While many folks in broadcasting swear by the Electrovoice and Shure dynamic microphones, condenser mics have a well-deserved place in the annals of voice over and recording studios because of their sensitive and clean sounds. Even your cell phone depends on a tiny condenser mic. Although some studios rely upon condensers mics that come with price tags in the mid-to-high $1000s, you can pick up a quite serviceable unit for under $200. Since condensers are not dependent upon size, you can find everything from tiny lapel mics to full-sized studio-style models. From rock bottom to the tippy top, here are your choices. Read up before you speak up!
1.) The Blue Snowball – Cheap and Simple
Excellent for travel (although when dissembled it does kind of look like a Wile E. Coyote Acme bomb, a bit problematic in airport TSA lines), this little round jewel delivers a surprisingly clean sound. It has three settings on the rear that are appropriate for solo voice recordings, large groups or even a kick drum. The included stand screws right into the base of the mic or you can screw it into a proper stand so that you can be on your feet during recording. The best part is the price – somewhere between $60 and $80, depending on the finish and color. The Snowball needs no external power, just plug the USB right into your computer and you’re on your way.
2.) CADU37 USB – Even Cheaper
Primarily for the beginning podcaster or enthusiastic gamer, this plastic-bodied mic does an amazingly good job for a price that can sometimes come in under $50. It looks best in black – although there is a silver version – and it comes with a short USB connector and a little stand for your computer desk. It also has a bass cut switch that gives you a little control over your sound. Surprisingly good for the price of a good steak dinner for two.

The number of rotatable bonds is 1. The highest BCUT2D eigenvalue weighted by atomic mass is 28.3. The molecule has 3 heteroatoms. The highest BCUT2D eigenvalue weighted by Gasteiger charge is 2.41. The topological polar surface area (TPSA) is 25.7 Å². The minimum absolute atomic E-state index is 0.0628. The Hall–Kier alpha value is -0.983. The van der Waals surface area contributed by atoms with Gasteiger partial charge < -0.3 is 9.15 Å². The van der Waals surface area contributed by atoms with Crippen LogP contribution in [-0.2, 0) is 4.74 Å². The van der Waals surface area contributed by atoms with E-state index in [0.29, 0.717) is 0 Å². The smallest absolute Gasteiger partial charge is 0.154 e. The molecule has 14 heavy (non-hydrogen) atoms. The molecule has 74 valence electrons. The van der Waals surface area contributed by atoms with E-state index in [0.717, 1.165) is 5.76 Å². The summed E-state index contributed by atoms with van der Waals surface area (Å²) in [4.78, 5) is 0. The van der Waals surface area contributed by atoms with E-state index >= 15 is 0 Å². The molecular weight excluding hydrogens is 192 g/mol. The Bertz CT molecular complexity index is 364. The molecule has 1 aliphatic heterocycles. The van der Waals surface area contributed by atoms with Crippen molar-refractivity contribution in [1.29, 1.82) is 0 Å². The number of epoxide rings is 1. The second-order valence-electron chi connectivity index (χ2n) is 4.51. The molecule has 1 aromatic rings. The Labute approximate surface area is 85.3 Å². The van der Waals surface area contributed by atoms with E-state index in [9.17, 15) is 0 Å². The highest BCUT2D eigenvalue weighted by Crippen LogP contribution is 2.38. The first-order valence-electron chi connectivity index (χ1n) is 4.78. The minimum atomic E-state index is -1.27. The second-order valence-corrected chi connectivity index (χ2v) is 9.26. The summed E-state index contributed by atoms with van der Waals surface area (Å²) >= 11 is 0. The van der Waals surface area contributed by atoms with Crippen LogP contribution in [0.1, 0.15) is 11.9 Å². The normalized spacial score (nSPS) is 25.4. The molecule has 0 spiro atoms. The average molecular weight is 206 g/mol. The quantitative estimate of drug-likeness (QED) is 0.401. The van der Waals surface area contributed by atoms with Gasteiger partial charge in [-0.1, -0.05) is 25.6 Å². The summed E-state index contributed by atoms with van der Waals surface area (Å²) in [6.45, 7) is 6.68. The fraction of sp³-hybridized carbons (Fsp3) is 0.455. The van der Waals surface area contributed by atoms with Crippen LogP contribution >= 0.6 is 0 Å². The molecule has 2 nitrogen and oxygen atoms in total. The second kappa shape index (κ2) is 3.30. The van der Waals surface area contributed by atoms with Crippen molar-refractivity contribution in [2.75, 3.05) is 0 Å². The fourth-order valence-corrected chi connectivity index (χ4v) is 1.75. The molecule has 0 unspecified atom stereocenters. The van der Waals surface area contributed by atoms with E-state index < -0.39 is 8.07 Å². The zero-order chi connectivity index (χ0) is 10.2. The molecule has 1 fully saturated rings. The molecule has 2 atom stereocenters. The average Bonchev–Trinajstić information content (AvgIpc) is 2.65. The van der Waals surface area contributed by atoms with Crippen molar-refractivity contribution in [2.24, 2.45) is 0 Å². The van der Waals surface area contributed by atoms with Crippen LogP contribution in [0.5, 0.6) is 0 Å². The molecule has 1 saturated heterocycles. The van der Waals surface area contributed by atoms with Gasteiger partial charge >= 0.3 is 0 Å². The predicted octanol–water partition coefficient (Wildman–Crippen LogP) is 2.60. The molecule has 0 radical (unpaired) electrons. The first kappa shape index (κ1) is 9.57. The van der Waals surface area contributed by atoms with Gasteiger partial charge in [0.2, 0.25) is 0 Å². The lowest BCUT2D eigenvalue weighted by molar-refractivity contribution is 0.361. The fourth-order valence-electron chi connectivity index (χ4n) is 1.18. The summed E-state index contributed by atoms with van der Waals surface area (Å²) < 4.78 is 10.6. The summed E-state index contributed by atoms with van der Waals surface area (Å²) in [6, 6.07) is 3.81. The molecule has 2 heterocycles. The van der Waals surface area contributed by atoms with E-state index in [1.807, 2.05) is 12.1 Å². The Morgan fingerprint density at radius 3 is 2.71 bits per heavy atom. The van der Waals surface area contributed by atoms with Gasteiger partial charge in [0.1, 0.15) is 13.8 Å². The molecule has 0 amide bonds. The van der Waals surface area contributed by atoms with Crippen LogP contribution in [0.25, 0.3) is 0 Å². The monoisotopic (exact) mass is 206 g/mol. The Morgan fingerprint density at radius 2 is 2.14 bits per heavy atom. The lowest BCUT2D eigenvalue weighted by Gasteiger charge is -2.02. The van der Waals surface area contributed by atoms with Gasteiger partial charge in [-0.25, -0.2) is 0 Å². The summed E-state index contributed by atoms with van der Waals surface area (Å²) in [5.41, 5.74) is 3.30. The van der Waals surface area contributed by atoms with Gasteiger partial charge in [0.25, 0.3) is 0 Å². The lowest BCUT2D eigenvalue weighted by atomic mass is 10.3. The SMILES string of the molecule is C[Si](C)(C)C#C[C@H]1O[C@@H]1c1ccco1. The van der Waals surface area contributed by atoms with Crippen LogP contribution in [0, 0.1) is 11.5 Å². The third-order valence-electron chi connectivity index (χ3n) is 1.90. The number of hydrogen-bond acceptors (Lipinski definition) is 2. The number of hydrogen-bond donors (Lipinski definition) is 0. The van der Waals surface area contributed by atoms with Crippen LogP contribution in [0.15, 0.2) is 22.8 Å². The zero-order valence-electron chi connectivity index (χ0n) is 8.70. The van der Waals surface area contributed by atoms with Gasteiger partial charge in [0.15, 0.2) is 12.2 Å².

3.) Audio-Technica AT2020 USB Plus – Headphone Jack Included
Double the price of the Snowball, the Audio-Technica AT2020 USB Plus is also a plug and play, but a much more powerful instrument. You can plug your headphones into the mini-jack socket on the side of the mic and hear exactly what you are doing without fiddling with your computer or interface settings. It is sensitive enough for two people to talk into at once during an interview but you can also isolate yourself for a pretty good closed-miked session. Exceptional for stuff like audio books and podcasting, it runs around $150 and comes with a long USB cord (so you can take it to a booth) and a cute but kind of wobbly little desktop stand. For a similar price, you can also get the AT2020 with an XLR cord but you will need an interface to connect to your computer and there is no headphone jack on the mic.
4.) Shure SM86 – Take it to the Stage
Designed specifically for vocals, the Shure SM86 hand-held microphone will make you look like a rock star on stage and you’ll get a good enough sound to at least think you are one – all for about $180. It’s a slim, uni-directional with a built-in shock mount and two-stage pop filter so you can rock out in style. It’s an XLR connected mic, so if you’re going to dance like Jagger, you’re going to need a long cord.
5.) AKG CK99 Lavalier – Keep it Close to the Chest
If you’re making a documentary or want someone to be heard from the stage, AKG’s tiny condenser CK99 is pretty close to perfection for a lavalier mic. It can usually be found for somewhere from $100 to $130. The 125-degree pickup angle makes ideal for especially expressive talkers who might not know how to address the mic and the cardioid polar pattern helps defeat noise coming from behind the singer or speaker. It has a mini-pin XLR connector that is designed for all of the body-pack transmitters made be AKG but also easily fits cheaper brands. It’s a very nice body mic that is easily concealed. Remember, you can’t just plug this into your camera or computer; you will need either a body pack or other interface. You should be able to complete the package and stay under $200.
Purchase an AKG CK99 Lavalier
Choosing the right condenser mic is down to the intended use. For instance, if you are looking to do professional voiceovers, you would do well to pick a microphone with an XLR connection as USB mics often create residual sounds that are not acceptable for TV spots. You can get away with a lot more on radio and when you’re podcasting, you are your own boss! Start on the cheap and upgrade as you move along. For now, just pick what you can afford and start creating!